• Oh Albert! Thank you for sharing this beautiful poem. It articulates my feelings so beautifully. The alliteration, the imagery, the parallels with emotion – just lovely! Do you know the poet? I see it’s been published in a journal. One I’m unfamilair with.
      I understand how you must have felt seeing springs and natural water flows diminished by commercial interests, Ahh, the hubris of humans thinking they can improve on what is already perfect. Thanks for visiting.

      Liked by 1 person

      • I was recently introduced to her poetry via a series of email exchanges with my favorite brother, Hamilton, (we are close in age and closest in interests). Here’s what he told me: [my anecdote about travel plans] “reminds me of a poet we have gotten to know up here, a fellow worshipper at the local Quaker house – Margaret Gibson. She’s published many books, won some important awards, and just published a second volume of poems about her late husband’s years with alzheimer’s. I find her poems both deep and uplifting (‘falling’ and ‘upward’ again). I’ve attached one below. See what you think.”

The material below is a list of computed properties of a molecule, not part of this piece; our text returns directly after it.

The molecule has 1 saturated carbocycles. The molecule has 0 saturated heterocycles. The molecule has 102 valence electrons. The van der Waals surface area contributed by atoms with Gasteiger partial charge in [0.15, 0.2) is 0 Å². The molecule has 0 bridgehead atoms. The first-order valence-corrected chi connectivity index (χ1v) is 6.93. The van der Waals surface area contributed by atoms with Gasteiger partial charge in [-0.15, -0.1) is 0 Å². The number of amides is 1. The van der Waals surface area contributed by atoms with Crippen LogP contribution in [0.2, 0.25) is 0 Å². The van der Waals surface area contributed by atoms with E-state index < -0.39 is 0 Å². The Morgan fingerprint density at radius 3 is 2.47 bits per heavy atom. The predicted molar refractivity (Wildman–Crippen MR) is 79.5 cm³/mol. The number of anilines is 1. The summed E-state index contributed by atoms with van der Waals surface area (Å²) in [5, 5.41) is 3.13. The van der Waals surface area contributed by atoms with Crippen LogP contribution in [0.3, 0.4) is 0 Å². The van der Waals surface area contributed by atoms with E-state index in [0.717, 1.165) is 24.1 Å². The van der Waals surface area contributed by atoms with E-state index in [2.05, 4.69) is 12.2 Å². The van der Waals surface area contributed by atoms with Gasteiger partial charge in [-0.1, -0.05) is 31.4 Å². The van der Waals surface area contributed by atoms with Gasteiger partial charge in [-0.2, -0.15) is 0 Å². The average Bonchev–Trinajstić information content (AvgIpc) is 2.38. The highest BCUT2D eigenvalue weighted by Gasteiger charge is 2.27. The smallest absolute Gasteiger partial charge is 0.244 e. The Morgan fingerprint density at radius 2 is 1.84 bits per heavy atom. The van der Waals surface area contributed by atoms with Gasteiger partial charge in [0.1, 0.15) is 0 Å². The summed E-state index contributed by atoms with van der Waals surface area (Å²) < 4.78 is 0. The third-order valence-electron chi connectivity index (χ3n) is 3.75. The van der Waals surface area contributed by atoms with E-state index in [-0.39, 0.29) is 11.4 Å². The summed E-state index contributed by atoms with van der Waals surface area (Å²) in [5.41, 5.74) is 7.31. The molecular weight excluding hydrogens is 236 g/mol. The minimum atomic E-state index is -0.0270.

I think I’ll be on the lookout for more of her work. Im glad that poem meant something to you, Robyn.

        Liked by 2 people

  3. Robyn, I’m refreshed, also, after reading such beautiful descriptions. And then to read Alfred’s comment and be introduced to a new poet made my night brighter. I was going to work on another chapter of Last Sermon, but after reading your email, I just wanted to visit with you and share your world for a little while. I’m so happy I made that choice. Thank you both.

    Liked by 1 person

    • Wasn’t that a wonderful poem Clare? It said so much I couldn’t find the words for. Thanks to Albert who always shares good things.
      I’m glad my post resonated with you. I see I have an email reply from you in my box. Will answer tomorrow. Having grandchildren time now 😍

      Liked by 1 person